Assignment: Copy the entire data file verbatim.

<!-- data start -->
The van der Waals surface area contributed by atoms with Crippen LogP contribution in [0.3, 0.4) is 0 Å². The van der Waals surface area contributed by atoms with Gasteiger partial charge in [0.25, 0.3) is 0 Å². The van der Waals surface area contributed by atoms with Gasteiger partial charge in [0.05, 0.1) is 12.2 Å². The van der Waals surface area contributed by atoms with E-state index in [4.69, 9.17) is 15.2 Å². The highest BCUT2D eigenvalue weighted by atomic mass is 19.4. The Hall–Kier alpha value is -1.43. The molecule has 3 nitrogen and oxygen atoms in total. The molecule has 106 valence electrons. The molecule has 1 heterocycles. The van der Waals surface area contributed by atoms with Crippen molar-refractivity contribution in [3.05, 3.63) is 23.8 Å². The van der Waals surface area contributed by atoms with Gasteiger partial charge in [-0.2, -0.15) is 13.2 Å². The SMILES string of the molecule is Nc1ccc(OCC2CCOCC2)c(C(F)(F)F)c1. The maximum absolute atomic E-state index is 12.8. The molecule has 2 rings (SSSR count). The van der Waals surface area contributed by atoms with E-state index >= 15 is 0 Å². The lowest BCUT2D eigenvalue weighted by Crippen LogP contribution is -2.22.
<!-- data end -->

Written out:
The van der Waals surface area contributed by atoms with Crippen LogP contribution in [0.3, 0.4) is 0 Å². The van der Waals surface area contributed by atoms with Gasteiger partial charge in [0.25, 0.3) is 0 Å². The van der Waals surface area contributed by atoms with Gasteiger partial charge in [0.05, 0.1) is 12.2 Å². The van der Waals surface area contributed by atoms with E-state index in [4.69, 9.17) is 15.2 Å². The highest BCUT2D eigenvalue weighted by atomic mass is 19.4. The Hall–Kier alpha value is -1.43. The molecule has 3 nitrogen and oxygen atoms in total. The molecule has 106 valence electrons. The molecule has 1 heterocycles. The van der Waals surface area contributed by atoms with Crippen molar-refractivity contribution in [3.05, 3.63) is 23.8 Å². The van der Waals surface area contributed by atoms with Gasteiger partial charge in [-0.2, -0.15) is 13.2 Å². The SMILES string of the molecule is Nc1ccc(OCC2CCOCC2)c(C(F)(F)F)c1. The maximum absolute atomic E-state index is 12.8. The molecule has 2 rings (SSSR count). The van der Waals surface area contributed by atoms with E-state index >= 15 is 0 Å². The lowest BCUT2D eigenvalue weighted by Crippen LogP contribution is -2.22.